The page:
You wrote post before last: “I have had enough of settling for scraps”, scraps here would be just sex, the real deal would be sex and that deep connection that means so much to you!




    Recently I just wrote an book on how to properly control our mind & behavior during this period. I purely just here to share the great stuff with everyone here. read out more & stay Positive.

    “Wire your mind with this Power”  

    This book generally mention most of my self learn experiences on how to properly control our mindset & how can we deal better manage during your ups & down moment. In this way, we are not just increasing our mind EQ & also generally training your mind to handle even greater challengers ahead. read on for more detail.

    sharing is what we love to do.


    @anita – thank you for your kind words! There will be many more years of activism, because there is so much inequity in the world, but I must remember to take stock of even the smallest pieces of progress and there have been many.

    I have been thinking about what you said about me perhaps thinking people are better than they are and the possibility that this last woman could  have just pursued me for sex. I think that the first part of the sentence is true, but the second in this case unlikely. It just doesn’t make logical sense to me that’s that is all it was given the context (which I don’t have the energy to go into detail now). But regardless, her last message to me when she broke up with me was that I am a beautiful  person and that someone is going to be incredibly lucky to fall in love with me; regardless of her intention, that is true. Someone is going to be lucky and in that regard I am glad she let me go so I can make sure I find someone who values me as much as I do then. Interestingly, I could not have imagined myself typing the last couple of sentences out and even half believing them. Sometimes I still don’t  other times I do and that seems to indicate that my self worth is improving. This is encouraging to me – but you are right that I am often too accommodating of others and don’t see myself in a positive light as others do.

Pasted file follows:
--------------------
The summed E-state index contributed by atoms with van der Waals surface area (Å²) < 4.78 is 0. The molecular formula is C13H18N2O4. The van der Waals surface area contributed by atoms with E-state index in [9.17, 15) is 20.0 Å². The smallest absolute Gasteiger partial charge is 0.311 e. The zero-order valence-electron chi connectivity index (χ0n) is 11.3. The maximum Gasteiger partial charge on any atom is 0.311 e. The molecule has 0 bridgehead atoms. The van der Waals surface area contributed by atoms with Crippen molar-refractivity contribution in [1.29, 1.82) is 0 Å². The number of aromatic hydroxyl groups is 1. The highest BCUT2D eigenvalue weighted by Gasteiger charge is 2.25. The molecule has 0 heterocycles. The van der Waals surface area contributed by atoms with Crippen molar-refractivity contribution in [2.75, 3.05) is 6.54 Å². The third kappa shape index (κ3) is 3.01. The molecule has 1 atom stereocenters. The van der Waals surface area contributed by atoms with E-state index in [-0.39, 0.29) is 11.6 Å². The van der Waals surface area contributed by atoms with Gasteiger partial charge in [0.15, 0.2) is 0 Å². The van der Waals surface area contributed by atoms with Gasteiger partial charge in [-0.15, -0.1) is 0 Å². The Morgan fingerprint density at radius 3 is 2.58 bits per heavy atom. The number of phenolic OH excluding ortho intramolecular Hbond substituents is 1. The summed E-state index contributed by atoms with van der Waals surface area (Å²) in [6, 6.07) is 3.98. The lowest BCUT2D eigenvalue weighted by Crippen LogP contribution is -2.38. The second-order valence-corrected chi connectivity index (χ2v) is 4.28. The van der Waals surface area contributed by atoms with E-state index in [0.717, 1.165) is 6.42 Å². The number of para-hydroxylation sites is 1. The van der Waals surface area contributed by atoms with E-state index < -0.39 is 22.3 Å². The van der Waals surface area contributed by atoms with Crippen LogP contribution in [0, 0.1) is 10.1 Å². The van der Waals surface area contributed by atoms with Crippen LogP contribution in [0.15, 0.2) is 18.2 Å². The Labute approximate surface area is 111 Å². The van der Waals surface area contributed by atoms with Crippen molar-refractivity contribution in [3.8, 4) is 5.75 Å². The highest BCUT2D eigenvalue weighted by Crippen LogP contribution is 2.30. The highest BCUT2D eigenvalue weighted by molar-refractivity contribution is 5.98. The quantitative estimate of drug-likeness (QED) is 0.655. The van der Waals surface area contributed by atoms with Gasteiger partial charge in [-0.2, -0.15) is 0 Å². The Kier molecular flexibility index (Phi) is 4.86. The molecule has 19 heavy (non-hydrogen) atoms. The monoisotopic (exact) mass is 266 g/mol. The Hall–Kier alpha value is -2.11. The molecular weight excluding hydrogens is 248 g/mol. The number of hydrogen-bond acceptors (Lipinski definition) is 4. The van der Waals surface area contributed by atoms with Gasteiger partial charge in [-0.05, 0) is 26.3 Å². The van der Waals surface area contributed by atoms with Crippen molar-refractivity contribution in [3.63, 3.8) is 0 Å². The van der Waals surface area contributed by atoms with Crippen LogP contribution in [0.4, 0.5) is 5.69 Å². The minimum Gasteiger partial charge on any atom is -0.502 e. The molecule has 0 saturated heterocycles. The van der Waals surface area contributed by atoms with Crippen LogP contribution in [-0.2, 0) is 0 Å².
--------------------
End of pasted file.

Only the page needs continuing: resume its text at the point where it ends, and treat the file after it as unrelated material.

Thank you for your advice about seeking hookups. You are right about sex being scraps. Yes, that is the question indeed! All I can do is keep trying to direct my energy towards fulfilling relationships as tiring as that is at times. Sometimes I find myself feeling resentful that others have been luckier in love than I have. My brother, for example, entered his first relationship over 5 years ago and it seems to still be going strong, and I have friends who are the same. I just find myself wishing things were easier for me, or sometimes not as easy for others, but then I feel guilty about that… any ideas on how to reframe this thinking?